Honoring AAPI Christian Heritage
In the beginning… the “Hā” - the breath of Life - hovered over the surface of the waters.
“He lepo ke kanaka.” (Man is dust.) “Na ke Akua i hana.” (By God he was made.) (An excerpt from He Mele No Ka Ke Akua Hana Ana (A Mele on the Creation) by Chiefess Miriam Kekupuohi, Hawaiian queen and court poet.)
Sojourners honors nearly 200 years of Asian American and Pacific Islander Christian heritage including Hawaiian, Samoan, Guamanian, Filipino, Chinese, Vietnamese, Japanese, Bangladeshi, Hmong, Pakistani and more than 50 other ethnic groups. We acknowledge Christianity’s legacy among Asian Americans and Pacific Islanders is complex, often complicit in crimes against AAPI people. With Christian missionaries came militarism, colonialism, exploitative capitalism, erasure of identity and stolen land.
In the early 20th century – although Asian Americans and immigrants had been in the American South since the 1860’s – white people began asking where children of Asian descent belonged: “in Colored schools” or among white children? Churches across the U.S. responded by creating “Chinese Mission Schools,” which offered American and Chinese education — while also preserving segregation.
For many AAPIs throughout U.S. history, becoming Christian meant denying their native culture as a way to be baptized into American identity. But, thankfully, that’s not the entire story. Even as Asian Americans and Pacific Islanders embraced Christianity, many found ways to make the church their own, contributing beautiful language and theology to the faith.
In the introduction of Asian and Oceanic Christianities in Conversation, Indian theologian M. Thomas Thangaraj introduces readers to the concept of “Kiristubhakti” – a word comprised of “Kiristu,” the Tamil transliteration of “Christ,” and “ bhakti,” a Sanskrit word borrowed from the Hindu tradition, which means devotion, service, adoration, and piety. With this term, Thangaraj suggests that all devotion to Christ is rooted in culture and holds within it a desire to “indigenize” the faith, and at the same time, points Christians towards the coming reign of God.
Asian Women’s Jesus
Asian feminist theologian Muriel Orevillo -Montenegro speaks to a history and experience relatable to many Filipino Americans, as well as other Asians who immigrated after American wars. In her dissertation, she writes:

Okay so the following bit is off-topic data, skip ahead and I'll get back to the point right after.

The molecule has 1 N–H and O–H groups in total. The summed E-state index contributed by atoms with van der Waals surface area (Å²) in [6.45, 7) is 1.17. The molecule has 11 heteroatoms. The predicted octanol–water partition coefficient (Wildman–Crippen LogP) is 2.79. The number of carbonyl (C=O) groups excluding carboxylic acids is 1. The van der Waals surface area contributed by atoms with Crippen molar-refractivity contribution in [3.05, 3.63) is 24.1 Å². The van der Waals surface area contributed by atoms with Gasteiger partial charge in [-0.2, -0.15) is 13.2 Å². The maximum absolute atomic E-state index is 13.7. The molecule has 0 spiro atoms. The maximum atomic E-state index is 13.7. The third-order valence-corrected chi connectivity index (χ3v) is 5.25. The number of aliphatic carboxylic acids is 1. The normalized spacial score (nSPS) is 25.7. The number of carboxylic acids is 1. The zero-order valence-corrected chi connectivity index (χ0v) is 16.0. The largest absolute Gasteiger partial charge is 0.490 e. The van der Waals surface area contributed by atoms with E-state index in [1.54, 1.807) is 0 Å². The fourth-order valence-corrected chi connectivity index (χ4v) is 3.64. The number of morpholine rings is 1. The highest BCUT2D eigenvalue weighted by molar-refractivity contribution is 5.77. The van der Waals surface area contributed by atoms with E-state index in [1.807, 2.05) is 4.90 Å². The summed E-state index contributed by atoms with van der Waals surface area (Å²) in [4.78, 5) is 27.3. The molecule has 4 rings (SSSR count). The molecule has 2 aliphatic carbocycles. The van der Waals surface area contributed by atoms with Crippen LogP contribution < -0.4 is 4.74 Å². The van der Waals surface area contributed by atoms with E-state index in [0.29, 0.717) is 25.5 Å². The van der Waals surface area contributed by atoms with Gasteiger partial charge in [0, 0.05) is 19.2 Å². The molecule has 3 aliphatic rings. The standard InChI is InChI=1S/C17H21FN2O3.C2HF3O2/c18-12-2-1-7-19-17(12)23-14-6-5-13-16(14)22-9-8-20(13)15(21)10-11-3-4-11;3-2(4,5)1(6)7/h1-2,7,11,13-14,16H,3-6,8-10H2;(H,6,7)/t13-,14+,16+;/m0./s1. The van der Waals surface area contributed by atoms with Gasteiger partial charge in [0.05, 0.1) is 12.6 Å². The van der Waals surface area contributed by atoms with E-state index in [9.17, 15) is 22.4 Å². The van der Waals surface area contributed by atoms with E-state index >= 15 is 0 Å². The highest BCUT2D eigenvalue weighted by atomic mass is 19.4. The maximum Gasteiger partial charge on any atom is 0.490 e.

“Asian feminist theologians need to wrestle with the meaning of the cross because the violence that brought Jesus to his death on the cross continues to be a reality in women's lives not only in Asia, but all over the world.
“Asian feminist christology also needs to continue to draw wisdom from the deep wells of Asia's culture and traditions...”
In 1983, Sione ‘Amanaki Havea, a Tongan minister and theologian, inaugurated a movement to produce a distinctively “Pacific” theology and coined the term “Coconut Theology.” He said:
“Because we always need to explain our faith through those foreign languages and terminologies … foreign customs and cultures, Christian faith tends to be to us — even though we have claimed it as ours — after all these years, a foreign faith.
“Everyone in the Pacific knows and literally lives on coconut. It is ...a tree of life for Pacific Islanders. If Jesus had grown up and lived in the Pacific, he could have added another identification of himself — I am the Coconut of Life.”
These frameworks are just a sample of the ways Asian American and Pacific Islander Christians offer unique contextual lenses to form personal Christian identities and contribute an honest, decolonized perspective to Christian history.